Tharin to run for school board seat

Photo by Avan Clark

Photo by Avan Clark

ALBANY, Ga. -- After retiring from Prudential Financial as a financial representative following 19 years of work, Carol Tharin was interested in serving her community.

After turning in qualifying paperwork Tuesday, the Auburn University graduate announced her candidacy for her first political office in front of the Dougherty County School System's Administration Building.

Tharin, 63, is running for the Board of Education's District 4 seat held by retiring incumbent Emily Jean McAfee, who was first elected in 1999.

"I've always had an interest in community activities and community politics," said Tharin, a Democrat who graduated from Auburn in 1968 with a bachelor's degree in speech communications. "Since I'm retired, I have some time to serve my community.

"I'm not intimated. I'm here to be the voice of reason and to do what's right for the students of the Dougherty County School System and the taxpayers of Dougherty County."

Two more Dougherty School Board candidates -- one a Republican and one a Democrat -- also qualified Tuesday to run in the July 20 primary. Dean Phinazee, a retired educator who had previously announced his intention to run for the Board, qualified as a Democrat to seek the District 6 seat being vacated by Michael Windom. Donnie Smith, wife of District 2 Dougherty County Commission candidate Lonnie Smith, qualified as a Republican to seek the District 2 School Board seat currently held by Milton Griffin.

Longtime Dougherty County Commissioner Jack Stone, a Democrat, also qualified for re-election to his District 6 seat.

In Lee County, Republican incumbent District 1 County Commissioner Dennis Roland became the county's first official qualifier for the partisan primaries.

Tharin said she was well aware of the controversy surrounding the naming of Albany State University executive Joshua Murfree as the school system's next superintendent.

"I think it's appalling the fact elected officials that are supposed to represent the voters are more concerned with their personal agendas rather than the children in the school system," she said. "I'm going to promise you this: I'm going to be an advocate for transparency for the School Board in all their decisions.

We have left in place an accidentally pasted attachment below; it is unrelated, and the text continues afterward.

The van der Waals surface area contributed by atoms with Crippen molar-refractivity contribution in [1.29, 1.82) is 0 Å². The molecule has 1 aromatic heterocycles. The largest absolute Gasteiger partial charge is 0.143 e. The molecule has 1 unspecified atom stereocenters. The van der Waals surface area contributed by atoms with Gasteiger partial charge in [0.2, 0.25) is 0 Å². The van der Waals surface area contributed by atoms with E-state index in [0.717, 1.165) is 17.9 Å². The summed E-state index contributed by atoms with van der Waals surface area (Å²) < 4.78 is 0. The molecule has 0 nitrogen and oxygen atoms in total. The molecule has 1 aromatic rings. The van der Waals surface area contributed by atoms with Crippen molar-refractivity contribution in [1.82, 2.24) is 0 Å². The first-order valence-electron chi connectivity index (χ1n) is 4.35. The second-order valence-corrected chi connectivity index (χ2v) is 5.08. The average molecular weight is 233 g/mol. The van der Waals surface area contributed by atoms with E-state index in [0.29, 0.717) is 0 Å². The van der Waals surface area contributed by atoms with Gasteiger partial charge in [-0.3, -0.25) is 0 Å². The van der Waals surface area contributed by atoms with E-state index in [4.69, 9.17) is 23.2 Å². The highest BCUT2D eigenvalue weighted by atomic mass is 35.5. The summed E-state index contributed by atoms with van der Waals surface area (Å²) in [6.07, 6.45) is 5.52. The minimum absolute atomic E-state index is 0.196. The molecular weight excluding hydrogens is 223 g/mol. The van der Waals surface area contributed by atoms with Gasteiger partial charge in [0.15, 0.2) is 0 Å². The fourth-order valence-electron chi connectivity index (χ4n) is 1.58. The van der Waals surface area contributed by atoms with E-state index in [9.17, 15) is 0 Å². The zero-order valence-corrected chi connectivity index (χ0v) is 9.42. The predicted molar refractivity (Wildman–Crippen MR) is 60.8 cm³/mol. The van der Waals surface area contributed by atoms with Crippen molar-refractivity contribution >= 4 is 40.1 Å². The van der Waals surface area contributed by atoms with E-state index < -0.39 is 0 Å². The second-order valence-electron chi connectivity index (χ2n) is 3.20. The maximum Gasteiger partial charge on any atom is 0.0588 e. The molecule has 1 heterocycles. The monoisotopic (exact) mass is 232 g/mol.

"If I'm elected, I will be happy to explain why I voted that way," she added, alluding to board members James Bush, Velvet Riggins, Anita Williams-Brown and Milton Griffin recently walking away from media representatives when asked questions regarding their votes for Murfree.

Tharin said her platform includes increasing parental participation, reviewing all safety policies with special attention on bullying, higher graduation rates and test scores, "cost-cutting in administration so more revenue can be directed to teacher and classroom needs," and expanding and enhancing student mentoring programs by community leaders and businesses.

McAfee said she's stepping down to honor a request made by her family.

"When I ran four years ago, I promised my family I would end my service in 2010, and I have to honor that," said McAfee, who has openly questioned the superintendent selection process and the naming of Murfree. "It's been a real privilege to serve District 4 and be a part of many of the improvements in the Dougherty County School System. I will continue my service very actively until December this year."

McAfee was with Tharin when the latter announced her candidacy Tuesday and said she was happy to endorse her. McAfee was unaware of Tharin's interest in the Board until the candidate called her recently to find out McAfee's intentions of running again. Tharin then asked McAfee a number of questions before making her decision to run.

"This is a great lady with a finance background and an Auburn graduate," McAfee said. "She has no personal agenda or political agenda. She's all about public service. She's going to be good. She's well aware of what's going on, and I'm just pleased she's stepping forward today."

In other qualifying news of local interest, state House 151 incumbent Carol Fullerton qualified for the Democratic primary Tuesday, while Mike Keown of Coolidge became the third Republican to qualify for the U.S. House District 2 seat currently held by Sanford Bishop.

Metro Editor Carlton Fletcher contributed to this report.